Format: 85% Lecture, 15% Interactive discussion

Course Date(s)
April 6 - May 18
OF 0003.47 Singer/Songwriter Revolution, Chapter Two

Something profound occurred in the world of popular music when many songwriters began recording their own compositions rather than selling them to established performers. The result was a more revealing and emotionally authentic style. Re-experience some of the most influential music of our era from many of the well-known artists of the 1960s and ’70s including Nobel Laureate Bob Dylan, Paul Simon, Carole King, Joni Mitchell, and Leonard Cohen. Also discover lesser-known performers such as Nick Drake and Paul Siebel. The instructor has been writing songs for 50+ years and will share some of his experiences and songs. Students are invited to share their experiences as well.

Format: 30% Lecture, 30% Interactive discussion, 30% Hands-on activity (Listening to recordings), 10% Demonstration (performances by the instructor)

Course Date(s)

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Instructors
Jim Hinton
OF 0003.48 The Historical Jesus

What do historians say about Jesus of Nazareth? How accurate are the gospels to his life? How should we read them? What are the historical tools for reconstructing the Jesus of history? What does any of this mean for Christian faith? Learn the Historical-Critical Method for understanding the ancient texts in the Bible; study the competing reconstructions of Jesus as a historical figure; and see how those within the Christian tradition are using what they learn from historical study.

Format: 70% Lecture, 30% Interactive discussion

Course Date(s)

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Instructors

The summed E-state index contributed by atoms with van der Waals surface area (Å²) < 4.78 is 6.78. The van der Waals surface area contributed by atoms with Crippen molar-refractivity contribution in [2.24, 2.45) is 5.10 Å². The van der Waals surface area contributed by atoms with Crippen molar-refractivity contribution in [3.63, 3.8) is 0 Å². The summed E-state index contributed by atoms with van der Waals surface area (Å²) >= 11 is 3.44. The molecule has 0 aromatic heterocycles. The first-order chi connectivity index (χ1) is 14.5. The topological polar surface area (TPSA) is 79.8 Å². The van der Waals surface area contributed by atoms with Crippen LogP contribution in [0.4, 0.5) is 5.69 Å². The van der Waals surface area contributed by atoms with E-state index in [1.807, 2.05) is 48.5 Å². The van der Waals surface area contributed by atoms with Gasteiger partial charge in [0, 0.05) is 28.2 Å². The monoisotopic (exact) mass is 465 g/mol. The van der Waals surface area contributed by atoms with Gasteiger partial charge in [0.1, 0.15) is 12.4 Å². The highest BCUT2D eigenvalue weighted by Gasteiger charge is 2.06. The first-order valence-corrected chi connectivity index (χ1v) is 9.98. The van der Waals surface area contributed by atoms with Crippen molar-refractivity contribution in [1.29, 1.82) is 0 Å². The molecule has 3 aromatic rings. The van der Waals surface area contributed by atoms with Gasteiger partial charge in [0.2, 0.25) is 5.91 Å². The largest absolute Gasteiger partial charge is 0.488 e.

Matthew Wion
OF 0003.49 There’s No Business Like Show Business: The History of the American Musical

Explore the stories, music, and larger-than-life personalities of American musical theater as we trace its history from the 1960s to the present. The figures associated with the genre — composers, lyricists, and performers — tell the story of America itself: from the counter-culture of the ’60s to the issues faced in the latter half of the century and the beginning of a new millennium.

Format: 100% Lecture


Course Date(s)

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Instructors
Maya L Ginsberg
2018 Spring
OF 0003.50 Political Philosophy: The Search for a Just World

What is a civil society? What does it mean to be a citizen? How should we govern ourselves? What is the appropriate role of government in our lives? What obligations do we owe each other? In particular, what obligations do we, as a civil society, owe the marginalized, the poor, and the suffering among us? To find answers, we will discuss and critique the major political theories of the last few centuries: socialism, liberalism, libertarianism, and progressivism.

Format: 70% Lecture, 30% Interactive discussion

Course Date(s)
February 23 - March 23
$45
Instructors
Matthew Wion
2018 Spring
OF 0003.51 Cuban History through Mystery Novels: Havana Fever

Want to learn more about Cuba but don’t want to read voluminous books on its history, music, and literature? Learn all about Cuba while being entertained by an intriguing and compelling story. The novel Havana Fever (La Neblina del Ayer) by Leonardo Padura describes two significant periods in Cuban history: the 1950s music scene and the 1990s Special Period. We will discuss the contrasting history of these two periods and learn about Cuba today while enjoying Padura’s creative writing. We’ll also explore works of Cuban literature and music through the centuries. Reading the book is not a requirement but it will enhance the learning.